The single most common issue in employment law is not whether employees are entitled to severance pay upon dismissal, but how much. Even seasoned employment lawyers can have vastly differing opinions on the value of the same case, because even little details can make a huge difference.
Here are some basic things that all employees should know about severance entitlements:
1.There are two types of severance pay – and you could be entitled to both
“Severance” is a specific entitlement spelled out in employment standards legislation. For instance, the Ontario Employment Standards Act provides up to 1 week of severance per year. Severance can also refer, however, to “common law” entitlements that can only be awarded by a court. This can be months or even years of pay, depending on your age, length of service, character of employment, chances of re-employment, and many other factors.
Confusingly, your employment termination can give rise to both types of severance. It is important that you understand both entitlements. The interchangeable use of the term “severance” often misleads employees about their entitlements.
2.Your employer is not offering you a severance to be nice
While severance is usually not required for US-based employees, the opposite is typically true in Canada. Make no mistake – when your employer offers you a severance in Canada, they are almost always doing so because they must. Unfortunately, this misconception often leads Canadian employees to gratefully accept the first offer, not realizing that their true severance entitlements could be significantly more.
3.Your employer is trying to buy your signature
When your employer offers you a severance, they will tell you that the offer “gratuitous”, made in “good faith”, or claim that the money is “to assist in your transition”. They may give you a deadline to accept. They may threaten to withhold money if you refuse. These are classic sales tactics designed to pressure you into a deal.
You have more leverage than your employer would lead you to believe. Your employer is trying to buy a very unique and valuable product that only you can provide: your signature. Do not give your employer what they want without knowing what it is worth.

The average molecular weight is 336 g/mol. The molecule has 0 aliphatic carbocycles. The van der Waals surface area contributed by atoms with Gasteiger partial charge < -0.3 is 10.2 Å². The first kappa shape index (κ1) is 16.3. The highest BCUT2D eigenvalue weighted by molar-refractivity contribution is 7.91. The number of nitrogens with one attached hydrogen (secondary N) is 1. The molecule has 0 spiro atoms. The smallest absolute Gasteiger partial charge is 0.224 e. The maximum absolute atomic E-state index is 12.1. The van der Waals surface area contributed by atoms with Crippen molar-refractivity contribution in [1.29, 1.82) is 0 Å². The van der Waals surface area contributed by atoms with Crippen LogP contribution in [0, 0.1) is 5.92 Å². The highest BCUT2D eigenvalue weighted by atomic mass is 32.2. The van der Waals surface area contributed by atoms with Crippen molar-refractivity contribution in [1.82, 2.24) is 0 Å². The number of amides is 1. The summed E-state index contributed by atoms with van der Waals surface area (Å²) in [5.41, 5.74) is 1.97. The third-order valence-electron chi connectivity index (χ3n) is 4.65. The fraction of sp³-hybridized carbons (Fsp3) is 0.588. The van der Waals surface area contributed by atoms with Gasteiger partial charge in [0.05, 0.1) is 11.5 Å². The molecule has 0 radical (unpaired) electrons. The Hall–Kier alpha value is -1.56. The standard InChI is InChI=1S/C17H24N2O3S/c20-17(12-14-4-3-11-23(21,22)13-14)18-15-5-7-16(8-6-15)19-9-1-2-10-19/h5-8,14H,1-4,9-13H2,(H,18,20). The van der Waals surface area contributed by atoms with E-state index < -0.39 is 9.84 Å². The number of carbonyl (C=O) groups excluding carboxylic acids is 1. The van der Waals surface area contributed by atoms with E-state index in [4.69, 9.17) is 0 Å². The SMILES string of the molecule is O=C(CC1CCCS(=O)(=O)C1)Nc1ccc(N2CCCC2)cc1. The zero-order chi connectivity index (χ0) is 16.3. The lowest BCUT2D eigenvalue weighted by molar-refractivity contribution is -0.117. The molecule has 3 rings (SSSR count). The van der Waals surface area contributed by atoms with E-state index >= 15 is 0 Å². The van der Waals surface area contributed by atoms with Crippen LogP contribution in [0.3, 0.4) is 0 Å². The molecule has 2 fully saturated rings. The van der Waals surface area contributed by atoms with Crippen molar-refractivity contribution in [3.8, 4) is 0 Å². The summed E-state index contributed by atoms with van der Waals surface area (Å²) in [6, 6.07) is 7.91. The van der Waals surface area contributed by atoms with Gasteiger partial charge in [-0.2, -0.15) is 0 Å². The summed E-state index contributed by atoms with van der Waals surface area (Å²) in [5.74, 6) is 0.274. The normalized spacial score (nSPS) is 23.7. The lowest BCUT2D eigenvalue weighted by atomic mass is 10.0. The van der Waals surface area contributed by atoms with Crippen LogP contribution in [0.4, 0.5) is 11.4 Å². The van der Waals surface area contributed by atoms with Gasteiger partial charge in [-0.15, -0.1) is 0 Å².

4.Your employer’s first severance offer is usually low
In most cases, determining your total severance entitlements is more of an art than a science, and requires forecasting what a judge might think and say about your specific circumstances, as well as what might happen in the months or years after your dismissal. For this reason, severance entitlements fall within a range of outcomes. Your employer’s first offer is usually not their best offer, and there may be significant room for improvement.
5.Your employment contract may not mean what you think
Your employer may have had you sign an employment contract to attempt to limit severance entitlements upon your termination. In fact, this is a very common requirement from employers. Far less commonly, however, are these agreements enforceable. Seemingly minor technical abnormalities in the language of your employment agreement could have huge impacts on your severance entitlements. Trust only an employment lawyer to properly interpret your employment contract.
6.If your employment is terminated, always contact an employment lawyer
Share Lawyers offers free consultations, meaning that if we think we can help you improve on your employer’s severance offer, we will arrange a call for you to speak with an employment lawyer with no charge and no obligation. Call us today to have your severance offer reviewed for free.
Visit the Severance page on our site to learn how Share Lawyers’ employment lawyers can help if you think you’ve been offered an unfair severance package, or no severance at all.
If you are dealing with an employment issue such as wrongful dismissal, unfair severance, or workplace harassment, contact the employment lawyers at Share Lawyers. Our 35+ years of experience in long term disability (LTD) law and team of experienced employment lawyers can help you win your case against your employer. We offer free consultations and there are no fees unless you win your case. Join us on Facebook and become a Top Fan for a chance to win each month.
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